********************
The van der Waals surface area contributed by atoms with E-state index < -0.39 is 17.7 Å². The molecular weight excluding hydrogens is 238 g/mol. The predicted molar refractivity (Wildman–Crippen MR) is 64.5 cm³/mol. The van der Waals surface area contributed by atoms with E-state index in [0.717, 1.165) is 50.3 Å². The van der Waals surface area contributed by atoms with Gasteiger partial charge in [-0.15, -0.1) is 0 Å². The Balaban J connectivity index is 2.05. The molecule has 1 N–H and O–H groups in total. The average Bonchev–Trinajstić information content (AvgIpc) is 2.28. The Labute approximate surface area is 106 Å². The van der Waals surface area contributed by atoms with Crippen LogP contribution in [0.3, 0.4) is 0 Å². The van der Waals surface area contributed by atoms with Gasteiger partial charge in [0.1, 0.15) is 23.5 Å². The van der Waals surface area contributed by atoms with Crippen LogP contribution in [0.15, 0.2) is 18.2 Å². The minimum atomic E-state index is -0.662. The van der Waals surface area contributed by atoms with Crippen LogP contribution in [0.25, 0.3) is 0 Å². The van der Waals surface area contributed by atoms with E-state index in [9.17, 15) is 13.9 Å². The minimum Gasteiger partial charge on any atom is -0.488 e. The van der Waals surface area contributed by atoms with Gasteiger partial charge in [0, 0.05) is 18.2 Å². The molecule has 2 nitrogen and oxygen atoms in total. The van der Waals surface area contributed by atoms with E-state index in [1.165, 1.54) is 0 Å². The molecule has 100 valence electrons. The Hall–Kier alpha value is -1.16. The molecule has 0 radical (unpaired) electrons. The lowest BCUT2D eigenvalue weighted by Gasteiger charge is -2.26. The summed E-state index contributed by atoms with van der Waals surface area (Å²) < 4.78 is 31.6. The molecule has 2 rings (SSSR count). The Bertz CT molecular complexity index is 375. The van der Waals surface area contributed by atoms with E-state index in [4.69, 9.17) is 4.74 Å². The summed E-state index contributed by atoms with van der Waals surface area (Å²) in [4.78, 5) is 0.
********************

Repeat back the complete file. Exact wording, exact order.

The van der Waals surface area contributed by atoms with E-state index < -0.39 is 17.7 Å². The molecular weight excluding hydrogens is 238 g/mol. The predicted molar refractivity (Wildman–Crippen MR) is 64.5 cm³/mol. The van der Waals surface area contributed by atoms with E-state index in [0.717, 1.165) is 50.3 Å². The van der Waals surface area contributed by atoms with Gasteiger partial charge in [-0.15, -0.1) is 0 Å². The Balaban J connectivity index is 2.05. The molecule has 1 N–H and O–H groups in total. The average Bonchev–Trinajstić information content (AvgIpc) is 2.28. The Labute approximate surface area is 106 Å². The van der Waals surface area contributed by atoms with Crippen LogP contribution in [0.3, 0.4) is 0 Å². The van der Waals surface area contributed by atoms with Gasteiger partial charge in [0.1, 0.15) is 23.5 Å². The van der Waals surface area contributed by atoms with Crippen LogP contribution in [0.15, 0.2) is 18.2 Å². The minimum atomic E-state index is -0.662. The van der Waals surface area contributed by atoms with Crippen LogP contribution in [0.25, 0.3) is 0 Å². The van der Waals surface area contributed by atoms with E-state index in [9.17, 15) is 13.9 Å². The minimum Gasteiger partial charge on any atom is -0.488 e. The van der Waals surface area contributed by atoms with Gasteiger partial charge in [0, 0.05) is 18.2 Å². The molecule has 2 nitrogen and oxygen atoms in total. The van der Waals surface area contributed by atoms with E-state index in [1.165, 1.54) is 0 Å². The molecule has 100 valence electrons. The Hall–Kier alpha value is -1.16. The molecule has 0 radical (unpaired) electrons. The lowest BCUT2D eigenvalue weighted by Gasteiger charge is -2.26. The summed E-state index contributed by atoms with van der Waals surface area (Å²) < 4.78 is 31.6. The molecule has 2 rings (SSSR count). The Bertz CT molecular complexity index is 375. The van der Waals surface area contributed by atoms with E-state index in [4.69, 9.17) is 4.74 Å². The summed E-state index contributed by atoms with van der Waals surface area (Å²) in [4.78, 5) is 0.